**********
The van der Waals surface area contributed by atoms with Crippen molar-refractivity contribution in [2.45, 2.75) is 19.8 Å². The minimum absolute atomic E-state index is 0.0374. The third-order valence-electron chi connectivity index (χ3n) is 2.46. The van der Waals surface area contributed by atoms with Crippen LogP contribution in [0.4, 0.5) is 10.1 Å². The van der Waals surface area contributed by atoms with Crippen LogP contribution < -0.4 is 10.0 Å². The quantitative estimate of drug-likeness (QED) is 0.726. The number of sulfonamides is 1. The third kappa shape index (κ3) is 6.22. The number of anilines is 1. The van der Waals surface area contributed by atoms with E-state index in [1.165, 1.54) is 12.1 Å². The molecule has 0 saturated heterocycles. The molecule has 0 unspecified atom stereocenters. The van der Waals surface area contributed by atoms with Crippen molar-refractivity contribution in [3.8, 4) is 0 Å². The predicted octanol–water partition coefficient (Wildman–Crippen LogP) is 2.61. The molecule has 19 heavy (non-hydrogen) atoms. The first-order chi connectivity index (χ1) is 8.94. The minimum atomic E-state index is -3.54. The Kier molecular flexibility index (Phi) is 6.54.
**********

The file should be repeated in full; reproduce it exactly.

The van der Waals surface area contributed by atoms with Crippen molar-refractivity contribution in [2.45, 2.75) is 19.8 Å². The minimum absolute atomic E-state index is 0.0374. The third-order valence-electron chi connectivity index (χ3n) is 2.46. The van der Waals surface area contributed by atoms with Crippen LogP contribution in [0.4, 0.5) is 10.1 Å². The van der Waals surface area contributed by atoms with Crippen LogP contribution < -0.4 is 10.0 Å². The quantitative estimate of drug-likeness (QED) is 0.726. The number of sulfonamides is 1. The third kappa shape index (κ3) is 6.22. The number of anilines is 1. The van der Waals surface area contributed by atoms with E-state index in [1.165, 1.54) is 12.1 Å². The molecule has 0 saturated heterocycles. The molecule has 0 unspecified atom stereocenters. The van der Waals surface area contributed by atoms with Crippen molar-refractivity contribution in [3.8, 4) is 0 Å². The predicted octanol–water partition coefficient (Wildman–Crippen LogP) is 2.61. The molecule has 19 heavy (non-hydrogen) atoms. The first-order chi connectivity index (χ1) is 8.94. The minimum atomic E-state index is -3.54. The Kier molecular flexibility index (Phi) is 6.54.